Finding the Value in Health Information Exchange: Part I

As we begin to enter into the holiday season, a time when many people will travel across the country, across the state or across town to be with loved ones, family and friends, it’s important to take inventory about what you and your family’s health needs might be.
Perhaps you or a loved one:

  • is a person with diabetes and will need to diligently monitor blood sugar levels while away;
  • will need to fill a medication prescription that may have been overlooked during the chaos of travel preparations;
  • recently quit smoking and will need extra support during what can be a very stressful time; and lastly,
  • may need emergent care and will have to go to the emergency department.

These issues may not resonate with you directly, but you might have other health considerations that you will need to assess before the holidays.

As many of us within the health IT industry recognize, there isn’t one path forward on how this country will achieve a secure interoperable learning health system, where care will be coordinated and the patient information exchanged will drive impactful results. But, here at HIMSS, we are certainly trying to uncover the bright spots on how health IT brings value to all healthcare stakeholders.

Over the course of the last few years, HIMSS has created a robust tool called the Health IT Value Suite, a framework, or the Value STEPS, and vocabulary that can help organizations better understand their value strategy. This platform also hosts hundreds of real-world examples of how health IT has demonstrated value from several healthcare stakeholders (e.g. hospital, physician, HIE, ACOs, etc.). We know it could be overwhelming when reviewing this tool, so we wanted to focus solely on the value derived from using or participating in Health Information Exchange, or HIE.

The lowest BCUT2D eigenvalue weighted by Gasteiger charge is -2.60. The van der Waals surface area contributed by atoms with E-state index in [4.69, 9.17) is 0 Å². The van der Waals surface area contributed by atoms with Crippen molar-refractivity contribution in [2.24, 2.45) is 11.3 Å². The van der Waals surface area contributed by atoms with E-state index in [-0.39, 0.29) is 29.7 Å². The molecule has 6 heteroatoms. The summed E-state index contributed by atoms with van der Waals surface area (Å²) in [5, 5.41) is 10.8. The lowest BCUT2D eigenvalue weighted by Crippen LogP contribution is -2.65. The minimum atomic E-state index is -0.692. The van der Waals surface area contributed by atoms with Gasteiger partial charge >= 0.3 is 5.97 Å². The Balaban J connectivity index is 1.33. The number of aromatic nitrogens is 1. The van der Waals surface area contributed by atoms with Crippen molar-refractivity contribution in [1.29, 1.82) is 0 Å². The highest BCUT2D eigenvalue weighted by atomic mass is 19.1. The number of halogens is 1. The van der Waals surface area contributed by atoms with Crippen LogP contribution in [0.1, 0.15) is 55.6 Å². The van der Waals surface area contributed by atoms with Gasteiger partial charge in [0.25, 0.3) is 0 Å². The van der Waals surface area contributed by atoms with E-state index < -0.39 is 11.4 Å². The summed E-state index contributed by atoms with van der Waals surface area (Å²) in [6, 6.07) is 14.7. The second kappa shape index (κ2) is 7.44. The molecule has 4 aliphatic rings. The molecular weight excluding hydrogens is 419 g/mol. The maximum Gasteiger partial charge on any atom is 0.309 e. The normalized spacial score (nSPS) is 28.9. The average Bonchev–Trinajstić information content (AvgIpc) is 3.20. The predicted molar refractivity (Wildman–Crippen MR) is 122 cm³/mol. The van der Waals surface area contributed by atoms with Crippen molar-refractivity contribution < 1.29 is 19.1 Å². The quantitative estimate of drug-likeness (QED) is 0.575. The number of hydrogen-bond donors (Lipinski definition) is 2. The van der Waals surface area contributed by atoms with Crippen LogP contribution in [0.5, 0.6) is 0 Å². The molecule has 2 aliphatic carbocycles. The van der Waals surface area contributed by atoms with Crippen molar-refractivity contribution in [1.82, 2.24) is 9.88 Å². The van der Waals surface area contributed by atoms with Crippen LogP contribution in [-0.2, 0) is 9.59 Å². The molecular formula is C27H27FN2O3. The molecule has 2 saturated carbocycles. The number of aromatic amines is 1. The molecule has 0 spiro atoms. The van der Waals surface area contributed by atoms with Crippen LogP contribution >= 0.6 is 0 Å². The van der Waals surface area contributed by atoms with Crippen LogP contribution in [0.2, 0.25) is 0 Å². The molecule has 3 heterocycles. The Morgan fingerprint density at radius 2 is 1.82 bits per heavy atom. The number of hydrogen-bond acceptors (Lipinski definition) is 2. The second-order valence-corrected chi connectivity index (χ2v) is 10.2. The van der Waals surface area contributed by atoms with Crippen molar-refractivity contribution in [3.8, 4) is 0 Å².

If we could revisit the holiday travel examples highlighted above, these examples acutely illustrate the incredible need for successful movement of patient data where and when it is needed to help healthcare stakeholders understand why health information exchange is so critical and often life-saving.

HIMSS has already collected about 200 examples of this type of value that can be directly attributed to HIE. The majority of these examples are concentrated within one of these three value categories, or STEPs: (i) Treatment and Clinical, (ii) Electronic secure data, and (iii) Patient engagement and population management. For those that are familiar with the purpose and key drivers of HIE, it is not too surprising that these are the top three results.


At the highest level, health information exchange provides a technical capability that enables many crucial benefits for providers, patients, and hospitals, including:

  • Enhanced care coordination through communication between providers;
  • Ensuring access to the right information, at the right time, for providers (including the entire care team), patients and all other stakeholders. HIE is central to facilitating the information to both patients and their loved ones;
  • Improving efficiency and reliability through the elimination of unnecessary paperwork and providing caregivers with clinical decision support tools; and
  • Improving quality and safety through the reduction of medication, medical errors and near misses.

Our next blog post will explore, and further highlight, how HIE brings value and meaning to the broader healthcare community; we will provide real-world examples of what kind of value medical providers and organizations are attributing to the participation in HIE activities. In the meantime, we hope this gives you some ‘food for thought,’ as you begin to mentally prepare yourselves for the holiday season.



The Stowe Group (2015). Health Information Exchange. Retrieved from
HIMSS (2014). FAQ: Health Information Exchange (HIE). HIMSS Health Information Exchange Committee. Retrieved from